Muriel fox


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Muriel Fox, Alumna of Rollins, is well known as the co-founder of the National Organization for Women (NOW), chair of Veteran Feminists of America, and ambassador for the women’s movement.  She remains an active force in the feminist movement as an organizer, speaker, writer, and editor. 

Fox grew up in Newark, New Jersey, and received her secondary education at Philip Roth Weequahic High School.  Her family relocated to Miami Beach, where Rollins College granted Fox a full scholarship.  While at Rollins, Fox took an active role in the academic affairs of the campus.  She participated in Hamilton Holt’s honors course on the atomic bomb, was on the Sandspur committee, and worked as a string correspondent for the United Press, covering events such as the 1946 Conference on the Atomic Bomb and World Government. 

After transferring to Bernard College in New York City to complete her undergraduate degree in American Studies, Fox became a copy writer for Sears Roebuck.  Soon after, Fox moved to Miami, where she headed the Dade County re-election campaign of U.S. Senator Claude Pepper and helped elect Miami Mayor William Wolfarth. Fox sought to further her career by applying to the world’s largest public relations agency, Carl Buyer and Associates, only to be told, “We don’t hire women writers.”  Nevertheless, she persisted and by 1956, became the youngest vice president of the company.  Following her promotion, Fox was told she had progressed as far as possible; this prompted her to help co-found NOW, an organization that changed the business climate for women.

 Fox maintained an active role in the political movement towards equality.  For her dedication towards the cause, the NOW Legal Defense and Education Fund created the Foxy Award, and recognized Muriel Fox as its first recipient.  Fox was also the first recipient of New York State’s Eleanor Roosevelt Award, the first woman to receive the “Business of the Year” award, and is cited in several literary sources, including Who’s Who in the World and Feminists Who Changed America.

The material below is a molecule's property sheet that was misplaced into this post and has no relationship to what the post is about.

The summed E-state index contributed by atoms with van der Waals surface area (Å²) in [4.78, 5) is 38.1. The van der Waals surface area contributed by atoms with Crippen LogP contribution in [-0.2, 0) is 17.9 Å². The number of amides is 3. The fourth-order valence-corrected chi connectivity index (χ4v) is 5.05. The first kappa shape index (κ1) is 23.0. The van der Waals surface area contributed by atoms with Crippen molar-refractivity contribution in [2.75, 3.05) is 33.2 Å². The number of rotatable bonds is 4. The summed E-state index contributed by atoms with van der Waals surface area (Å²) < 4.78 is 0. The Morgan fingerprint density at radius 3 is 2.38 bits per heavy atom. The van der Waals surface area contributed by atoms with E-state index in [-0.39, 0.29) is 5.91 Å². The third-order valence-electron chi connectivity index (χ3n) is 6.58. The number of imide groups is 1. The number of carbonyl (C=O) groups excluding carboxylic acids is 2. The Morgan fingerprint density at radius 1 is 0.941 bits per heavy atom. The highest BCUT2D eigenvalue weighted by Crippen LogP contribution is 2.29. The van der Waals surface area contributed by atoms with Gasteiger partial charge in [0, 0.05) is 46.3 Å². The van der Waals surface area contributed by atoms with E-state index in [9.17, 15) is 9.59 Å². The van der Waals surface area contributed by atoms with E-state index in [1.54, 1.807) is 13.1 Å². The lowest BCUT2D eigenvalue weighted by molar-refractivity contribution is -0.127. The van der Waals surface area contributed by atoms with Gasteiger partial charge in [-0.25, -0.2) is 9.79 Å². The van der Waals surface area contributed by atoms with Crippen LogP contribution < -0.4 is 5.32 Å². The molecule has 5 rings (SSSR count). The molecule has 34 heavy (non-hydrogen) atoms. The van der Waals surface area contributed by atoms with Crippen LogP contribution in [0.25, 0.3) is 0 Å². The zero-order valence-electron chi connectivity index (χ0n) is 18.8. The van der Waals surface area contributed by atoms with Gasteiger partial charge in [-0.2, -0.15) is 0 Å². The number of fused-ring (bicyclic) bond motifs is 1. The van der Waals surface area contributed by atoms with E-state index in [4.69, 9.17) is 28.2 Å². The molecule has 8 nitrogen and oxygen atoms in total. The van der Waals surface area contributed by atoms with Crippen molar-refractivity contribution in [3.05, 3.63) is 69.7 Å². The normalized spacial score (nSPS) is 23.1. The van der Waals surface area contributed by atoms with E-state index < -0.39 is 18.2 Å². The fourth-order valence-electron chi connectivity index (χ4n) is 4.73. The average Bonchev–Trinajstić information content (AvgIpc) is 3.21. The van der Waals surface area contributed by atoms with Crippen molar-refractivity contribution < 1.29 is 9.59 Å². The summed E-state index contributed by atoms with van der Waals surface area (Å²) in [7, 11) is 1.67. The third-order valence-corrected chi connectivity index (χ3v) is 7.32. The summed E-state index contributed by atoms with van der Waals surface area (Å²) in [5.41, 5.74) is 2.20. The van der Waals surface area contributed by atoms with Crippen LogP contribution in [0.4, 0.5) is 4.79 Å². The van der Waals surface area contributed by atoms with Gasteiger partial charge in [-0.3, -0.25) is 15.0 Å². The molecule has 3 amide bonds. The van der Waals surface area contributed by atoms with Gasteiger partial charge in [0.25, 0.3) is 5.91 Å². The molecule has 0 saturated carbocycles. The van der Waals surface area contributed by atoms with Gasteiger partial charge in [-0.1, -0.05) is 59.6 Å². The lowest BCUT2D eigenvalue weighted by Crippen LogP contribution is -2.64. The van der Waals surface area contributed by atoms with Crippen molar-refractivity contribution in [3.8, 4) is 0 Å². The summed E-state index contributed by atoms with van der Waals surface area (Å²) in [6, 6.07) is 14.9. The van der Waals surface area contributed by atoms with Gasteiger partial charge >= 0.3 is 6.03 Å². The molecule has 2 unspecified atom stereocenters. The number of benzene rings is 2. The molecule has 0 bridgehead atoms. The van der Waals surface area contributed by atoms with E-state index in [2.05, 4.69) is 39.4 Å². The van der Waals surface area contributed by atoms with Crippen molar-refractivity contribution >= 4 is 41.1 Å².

Fox describes the experience of being part of Rollins’ honors course on the atomic bomb


  • "During the conference of the atom bomb and world government, which had outstanding people participating – I.I. Robbie, one of the great nuclear scientists, and William Laurence, the science editor of the New York Times, William Douglas, the supreme court justice, and Corliss Lamont, of the World Federalist, and James Carey, head of the United Electrical Union, and other really important people were at that conference."



  • "The only woman in it is a housewife in an apron, and all the role models are men – almost all the puppets are men. So I arranged for a meeting between Joan Ganz Cooney, and the other leaders of Sesame Street with the leaders of NOW and helped them arrive at some understandings that would lead to more inspiring roles for women..."



  • "The biggest challenge I would say is sex discrimination every step of the way. I remember once the president of our agency said to me, “Well Muriel, you’re wonderful, we love you.” As a matter of fact, I had been made vice-president. I was the youngest vice-president at Buyer. ..."



  • "And I was ahead of the line, and I grabbed this young girl, which I think was seven years old, the daughter of Lynn Chaffin, a very important lawyer in the women’s movement, and I said, “Come on Brooke, let’s head the parade.” As a matter of fact, this medallion was made from that march, and it shows a woman in white dress – me – and Brooke – the little girl – leading the parade..."



  • "Don’t think the work has already been done. Many of the doors has already been open, but there are still a lot of closed doors and its very exciting if you can help other women through those doors and as I did, I ended up, helping myself. So, it really – it works that way so that I would certainly say get involved in the women’s movement..."

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Fox describes the meeting NOW officers held with the producers of Sesame Street


Alli:  What has been your biggest challenge in your career? 


Fox describes her involvement with the Equal Rights movement


Zhang: So what is your     view of women’s movement and what would be your advice to young women like Jennifer and Alia, when they are going to start their career?